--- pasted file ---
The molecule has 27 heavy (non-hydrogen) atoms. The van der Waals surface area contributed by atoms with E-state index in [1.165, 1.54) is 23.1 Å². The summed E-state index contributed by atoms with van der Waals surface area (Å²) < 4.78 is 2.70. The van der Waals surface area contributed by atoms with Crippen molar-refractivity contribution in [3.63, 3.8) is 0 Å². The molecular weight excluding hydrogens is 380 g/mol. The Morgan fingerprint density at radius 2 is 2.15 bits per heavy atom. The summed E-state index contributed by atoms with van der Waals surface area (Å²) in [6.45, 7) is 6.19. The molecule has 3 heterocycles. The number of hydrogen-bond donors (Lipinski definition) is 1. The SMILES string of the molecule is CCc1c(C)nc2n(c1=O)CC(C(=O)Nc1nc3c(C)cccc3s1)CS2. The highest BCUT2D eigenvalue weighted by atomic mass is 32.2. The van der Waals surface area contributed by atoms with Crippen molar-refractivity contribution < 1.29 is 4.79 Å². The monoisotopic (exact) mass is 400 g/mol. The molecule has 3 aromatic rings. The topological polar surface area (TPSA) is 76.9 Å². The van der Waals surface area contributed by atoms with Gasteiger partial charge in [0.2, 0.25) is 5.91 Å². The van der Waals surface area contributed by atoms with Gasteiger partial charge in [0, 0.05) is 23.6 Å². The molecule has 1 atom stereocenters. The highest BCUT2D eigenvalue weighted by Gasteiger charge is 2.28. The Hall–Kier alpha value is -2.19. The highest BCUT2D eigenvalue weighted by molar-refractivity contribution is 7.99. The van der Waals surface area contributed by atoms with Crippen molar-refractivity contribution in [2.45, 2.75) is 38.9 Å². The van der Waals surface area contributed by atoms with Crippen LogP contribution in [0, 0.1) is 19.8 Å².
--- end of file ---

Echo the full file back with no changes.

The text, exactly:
The molecule has 27 heavy (non-hydrogen) atoms. The van der Waals surface area contributed by atoms with E-state index in [1.165, 1.54) is 23.1 Å². The summed E-state index contributed by atoms with van der Waals surface area (Å²) < 4.78 is 2.70. The van der Waals surface area contributed by atoms with Crippen molar-refractivity contribution in [3.63, 3.8) is 0 Å². The molecular weight excluding hydrogens is 380 g/mol. The Morgan fingerprint density at radius 2 is 2.15 bits per heavy atom. The summed E-state index contributed by atoms with van der Waals surface area (Å²) in [6.45, 7) is 6.19. The molecule has 3 heterocycles. The number of hydrogen-bond donors (Lipinski definition) is 1. The SMILES string of the molecule is CCc1c(C)nc2n(c1=O)CC(C(=O)Nc1nc3c(C)cccc3s1)CS2. The highest BCUT2D eigenvalue weighted by atomic mass is 32.2. The van der Waals surface area contributed by atoms with Crippen molar-refractivity contribution < 1.29 is 4.79 Å². The monoisotopic (exact) mass is 400 g/mol. The molecule has 3 aromatic rings. The topological polar surface area (TPSA) is 76.9 Å². The van der Waals surface area contributed by atoms with Gasteiger partial charge in [0.2, 0.25) is 5.91 Å². The van der Waals surface area contributed by atoms with Gasteiger partial charge in [0, 0.05) is 23.6 Å². The molecule has 1 atom stereocenters. The highest BCUT2D eigenvalue weighted by Gasteiger charge is 2.28. The Hall–Kier alpha value is -2.19. The highest BCUT2D eigenvalue weighted by molar-refractivity contribution is 7.99. The van der Waals surface area contributed by atoms with Crippen molar-refractivity contribution in [2.45, 2.75) is 38.9 Å². The van der Waals surface area contributed by atoms with Crippen LogP contribution in [0, 0.1) is 19.8 Å².